Catalyst House

Will New Google Algorithm Punish ‘Alternative News?’

The new Google Algorithm is live.  Just over a month ago, Google announced that they were changing their algorithm in order to weaken the search engine rankings of sites they deem to be “content farmers. Read Google’s announcement here

Google Algorithm Changes May Hurt Alternative News Sites

“Whereas most of Google’s algorithm changes are barely noticeable,” Eric Blair & Michael Edwards write at Activist Post. “The current change that they have been working on since last January will affect 12% of U.S. searches.”

There has been much debate about what “content farming” is, and Google has done little to offer a clear explanation, simply stating, “low quality” or “shallow” sites would be affected. This is similar to the vague definition of pornography — you’ll know it when you see it.

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Will Entrepreneurial Journalism Change The World?

Rohit Bhargava a Senior Vice President at Ogilvy PR asks: What was the best article you read last year. Was it hard hitting, excellently researched, insightfully written article?  Now think about what it cost you to read it. Was it in a magazine you subscribe to? Or perhaps a website that you accessed and read for free?

For every conversation anyone starts about the future of journalism, the question that seems to follow closely behind is: what does the new business model for journalism needs to be in a world where the average citizen is increasingly expecting journalism to be a service provided for free (or at least, subsidized by someone else).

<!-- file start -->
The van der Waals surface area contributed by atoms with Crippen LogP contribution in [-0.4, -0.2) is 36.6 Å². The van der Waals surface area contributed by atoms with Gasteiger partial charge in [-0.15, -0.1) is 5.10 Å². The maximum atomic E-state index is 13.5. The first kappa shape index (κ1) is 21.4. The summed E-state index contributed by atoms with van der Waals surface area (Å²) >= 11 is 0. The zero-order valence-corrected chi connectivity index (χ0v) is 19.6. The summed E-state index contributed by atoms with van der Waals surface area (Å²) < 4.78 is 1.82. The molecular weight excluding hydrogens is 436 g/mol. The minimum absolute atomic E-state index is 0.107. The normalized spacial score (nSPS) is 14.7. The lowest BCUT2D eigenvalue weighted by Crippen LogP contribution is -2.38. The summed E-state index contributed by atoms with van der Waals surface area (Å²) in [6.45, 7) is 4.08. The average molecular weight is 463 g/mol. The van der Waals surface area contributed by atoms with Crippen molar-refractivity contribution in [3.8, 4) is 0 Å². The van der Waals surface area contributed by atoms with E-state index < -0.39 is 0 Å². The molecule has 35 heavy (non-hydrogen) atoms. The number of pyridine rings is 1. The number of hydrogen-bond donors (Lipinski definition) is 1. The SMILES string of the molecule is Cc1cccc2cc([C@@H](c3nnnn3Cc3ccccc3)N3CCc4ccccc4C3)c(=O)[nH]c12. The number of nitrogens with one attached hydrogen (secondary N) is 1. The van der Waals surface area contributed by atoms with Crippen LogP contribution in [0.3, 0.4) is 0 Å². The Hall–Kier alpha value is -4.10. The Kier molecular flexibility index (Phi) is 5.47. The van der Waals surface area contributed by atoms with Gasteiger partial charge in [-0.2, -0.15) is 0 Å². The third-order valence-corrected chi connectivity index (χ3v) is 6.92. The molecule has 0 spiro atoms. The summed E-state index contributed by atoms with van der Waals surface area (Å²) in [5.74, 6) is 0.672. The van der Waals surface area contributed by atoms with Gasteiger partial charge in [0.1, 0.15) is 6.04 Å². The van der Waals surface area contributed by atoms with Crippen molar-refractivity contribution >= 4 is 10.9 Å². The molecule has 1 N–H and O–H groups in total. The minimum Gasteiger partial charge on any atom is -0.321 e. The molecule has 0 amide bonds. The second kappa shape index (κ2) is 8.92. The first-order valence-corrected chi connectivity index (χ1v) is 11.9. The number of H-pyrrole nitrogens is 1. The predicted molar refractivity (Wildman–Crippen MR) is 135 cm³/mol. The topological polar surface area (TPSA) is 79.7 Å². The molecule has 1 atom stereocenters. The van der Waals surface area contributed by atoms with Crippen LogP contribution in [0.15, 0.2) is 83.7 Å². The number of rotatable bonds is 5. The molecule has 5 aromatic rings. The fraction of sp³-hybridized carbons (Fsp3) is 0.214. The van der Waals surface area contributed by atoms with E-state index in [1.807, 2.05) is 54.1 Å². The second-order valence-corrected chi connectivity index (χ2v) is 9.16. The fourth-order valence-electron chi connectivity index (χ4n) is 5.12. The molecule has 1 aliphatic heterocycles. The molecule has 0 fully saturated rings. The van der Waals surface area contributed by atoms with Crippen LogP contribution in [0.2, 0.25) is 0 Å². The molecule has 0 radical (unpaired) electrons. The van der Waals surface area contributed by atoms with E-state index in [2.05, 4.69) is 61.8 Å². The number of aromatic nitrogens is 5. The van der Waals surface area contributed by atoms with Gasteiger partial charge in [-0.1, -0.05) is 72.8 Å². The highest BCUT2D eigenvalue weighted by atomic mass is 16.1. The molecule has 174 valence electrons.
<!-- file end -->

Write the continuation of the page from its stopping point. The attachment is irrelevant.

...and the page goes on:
When it comes to today’s big questions about news and media, Bob Dylan sang it best: “The times they are a changing.”

From RohitBhargava.com

Over the past few years, every time I spoke at a gathering of local newspaper professionals at the American Press Institute (API) or participated in a journalist-centric event from an organization like the South Asian Journalism Association (SAJA), the signs of worry in the industry were clear. A solution has started to emerge that is not only making waves in the field of journalism today – but also has the potential to reinvent the way that we consume and share media with one another.

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Local Community Radio Act Passes!

FCC Low Power Radio BillWith the clock ticking toward the end of this year’s Congress, the Senate on Saturday passed a new law which will enable community groups, churches and schools across the country to establish new non-commercial, low-power FM radio stations in their cities and towns.

The Local Community Radio Act, which will allow the FCC to issue possibly thousands of new noncommercial LPFM radio licenses, earned broad, bipartisan support after some ten years of organizing by grassroots media democracy advocates from coast to coast. Backers of the bill included a stupefying range of civil rights groups, religious organizations, musicians, unions and garage-bound radio dreamers around the country.

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